2. Cuck. Short for “cuckservative,” a derogatory term used to describe self-described conservatives whom alt-righties deem to have rolled over when establishment Republicans demanded they toe the party line, or who have succumbed to the alt-right view of “political correctness,” which basically means the rejection of racist, misogynist or anti-gay epithets. The roots of “cuck” are in the patriarchal word cuckold, a man whose wife has sex with another man. Sometimes in modern usage, it means a man who likes to watch his female partner have sex with another man.

Cuck can be a noun or a verb, replete with schoolboy giggles over its rhyming with f**k. Alt-righties often describe themselves as “uncucked,” which seems a perverse permutation of former presidential candidate Shirley Chisholm’s description of herself as “unbought and unbossed.” (Chisholm was the first black candidate to run for the presidential nomination of one of the two major political parties, and one of the first women to do so.*) In defense of the term, Milo Yiannopoulos (who is British) wrote a post on Breitbart News titled, "'Cuckservative’ Is a Gloriously Effective Insult That Should Not Be Slurred, Demonised, or Ridiculed.” 

3. Glorious. To alt-righties, this appears to be the superlative of adjectives, applied to many things other than the term cuckservative, harkening back to the rhetoric of the Third Reich. (In the book Catastrophe and Meaning: The Holocaust and the Twentieth Century, authors Moishe Postone and Eric L. Santner trace the evolution of the term “glory” from the World War I appellation “fields of glory” to its use by Nazis in describing the mass murder of Jews in World War II.)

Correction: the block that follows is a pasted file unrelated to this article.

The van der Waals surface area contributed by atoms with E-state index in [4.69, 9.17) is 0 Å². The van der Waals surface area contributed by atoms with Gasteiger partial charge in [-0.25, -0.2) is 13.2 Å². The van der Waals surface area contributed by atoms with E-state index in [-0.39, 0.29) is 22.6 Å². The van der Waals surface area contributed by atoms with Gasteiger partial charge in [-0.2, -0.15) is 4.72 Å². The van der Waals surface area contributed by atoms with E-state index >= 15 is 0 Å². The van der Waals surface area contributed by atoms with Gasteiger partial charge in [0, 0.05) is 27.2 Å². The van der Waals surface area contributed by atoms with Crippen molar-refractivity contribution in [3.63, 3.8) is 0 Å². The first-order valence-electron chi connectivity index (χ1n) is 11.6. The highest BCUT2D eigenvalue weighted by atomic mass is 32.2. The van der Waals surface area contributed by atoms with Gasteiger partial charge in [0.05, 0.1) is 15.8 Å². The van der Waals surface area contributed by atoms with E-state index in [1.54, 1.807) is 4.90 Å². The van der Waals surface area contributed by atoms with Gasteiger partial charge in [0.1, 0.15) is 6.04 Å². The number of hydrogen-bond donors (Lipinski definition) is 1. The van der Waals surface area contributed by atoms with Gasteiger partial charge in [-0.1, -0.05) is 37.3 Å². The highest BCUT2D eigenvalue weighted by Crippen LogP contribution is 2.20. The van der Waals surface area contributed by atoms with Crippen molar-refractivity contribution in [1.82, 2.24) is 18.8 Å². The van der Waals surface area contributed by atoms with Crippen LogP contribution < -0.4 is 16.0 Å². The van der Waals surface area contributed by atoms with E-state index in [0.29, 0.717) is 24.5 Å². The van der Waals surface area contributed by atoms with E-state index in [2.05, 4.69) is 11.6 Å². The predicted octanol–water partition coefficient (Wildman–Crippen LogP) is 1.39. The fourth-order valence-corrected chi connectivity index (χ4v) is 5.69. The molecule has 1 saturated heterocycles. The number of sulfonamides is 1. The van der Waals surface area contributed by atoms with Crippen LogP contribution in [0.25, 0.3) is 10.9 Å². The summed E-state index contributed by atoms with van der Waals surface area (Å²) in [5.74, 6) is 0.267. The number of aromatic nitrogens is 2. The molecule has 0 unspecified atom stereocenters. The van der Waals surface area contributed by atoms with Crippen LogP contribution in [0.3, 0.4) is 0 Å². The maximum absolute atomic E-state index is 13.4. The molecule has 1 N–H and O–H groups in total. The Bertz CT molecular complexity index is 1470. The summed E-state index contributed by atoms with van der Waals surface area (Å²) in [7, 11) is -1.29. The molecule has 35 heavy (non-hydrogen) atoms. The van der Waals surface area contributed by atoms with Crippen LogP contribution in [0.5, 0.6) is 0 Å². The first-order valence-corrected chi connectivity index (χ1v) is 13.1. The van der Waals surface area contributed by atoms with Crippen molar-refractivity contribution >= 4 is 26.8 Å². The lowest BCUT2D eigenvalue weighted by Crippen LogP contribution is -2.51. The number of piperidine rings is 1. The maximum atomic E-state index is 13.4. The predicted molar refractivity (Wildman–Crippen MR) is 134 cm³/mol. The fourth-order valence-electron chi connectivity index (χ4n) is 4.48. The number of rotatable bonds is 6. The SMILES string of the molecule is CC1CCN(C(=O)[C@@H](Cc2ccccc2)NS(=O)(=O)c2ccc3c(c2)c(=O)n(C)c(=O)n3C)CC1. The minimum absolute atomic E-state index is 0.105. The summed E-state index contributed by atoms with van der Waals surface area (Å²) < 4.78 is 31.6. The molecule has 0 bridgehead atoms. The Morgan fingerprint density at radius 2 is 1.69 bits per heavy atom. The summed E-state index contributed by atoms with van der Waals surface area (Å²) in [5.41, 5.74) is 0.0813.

The Daily Stormer website routinely refers to Trump as “Our Glorious Leader,” as in the post, "Our Glorious Leader Calls for a Ban on All Moslems," and “Glorious Leader Donald Trump Refuses to Denounce Daily Stormer Troll Army,” a reference to the antisemitic trolling of GQ writer Julia Ioffe after she wrote an article on Trump’s wife, Melania. In an interview with CNN’s Wolf Blitzer, Trump declined to renounce the trolling, which included death threats.

Twitter user @_AltRight_ insists that Trump’s #DeportationForce will be “glorious.” In fact, there’s a whole lotta "glorious” ugliness in her Twitter feed.

4. Pepe. Pepe the Frog was once the generic mascot of the anonymous message-board site 4chan, one of the internet hollows where the alt-right first congregated. The alt-right glommed on to it, creating all manner of memes depicting it, even in the uniform of an SS officer and most famously as the face of Donald Trump. Vice’s Roisin Kiebard explains it all.

If you’ve seen this meme, you’ve met the alt-right.

As alt-righties geared up for Clinton’s speech about Trump's alliance with the alt-right, a gif appeared in the #altright feed featuring the image of a white hand feeding Pepe-shaped bullets into the magazine of an assault rifle.

5. Rare Pepe. According to the Daily Beast’s indispensable Olivia Nuzzi, the term “rare Pepe” means "an ironic categorization for certain versions of the meme: Pepe, his eyes red and irises swastika-shaped, against a trippy rainbow backdrop." The irony apparently stems from 4chan’s attempts to purge Pepe once the frog became an alt-right racist.

6. Normie. In alt-right-speak, this means anybody who’s not part of the alt-right. Alternatively, it means anyone who’s not part of 4chan/Reddit culture.

7. White genocide. A common theme in alt-right tweets and rants, in which the admission of non-white immigrants to the U.S. or Europe is characterized as the destruction of the white race. Other forms of so-called “white genocide” include racial mixing and the adoption of non-white babies by white people. Such adoptive parents are deemed to be "race traitors."

*CORRECTION: An earlier version of this article incorrectly said that Shirley Chisholm was the first woman to run for president. She was one of the first to run for the presidential nomination of one of the nation's two major political parities, and one of two women who ran for presidential nomination in 1972. Democratic Congresswoman Patsy Mink ran as a presidential candidate in the Oregon primary during the same presidential race. 

Adele M. Stan is a weekly columnist for The American Prospect. Follow her on Twitter @addiestan.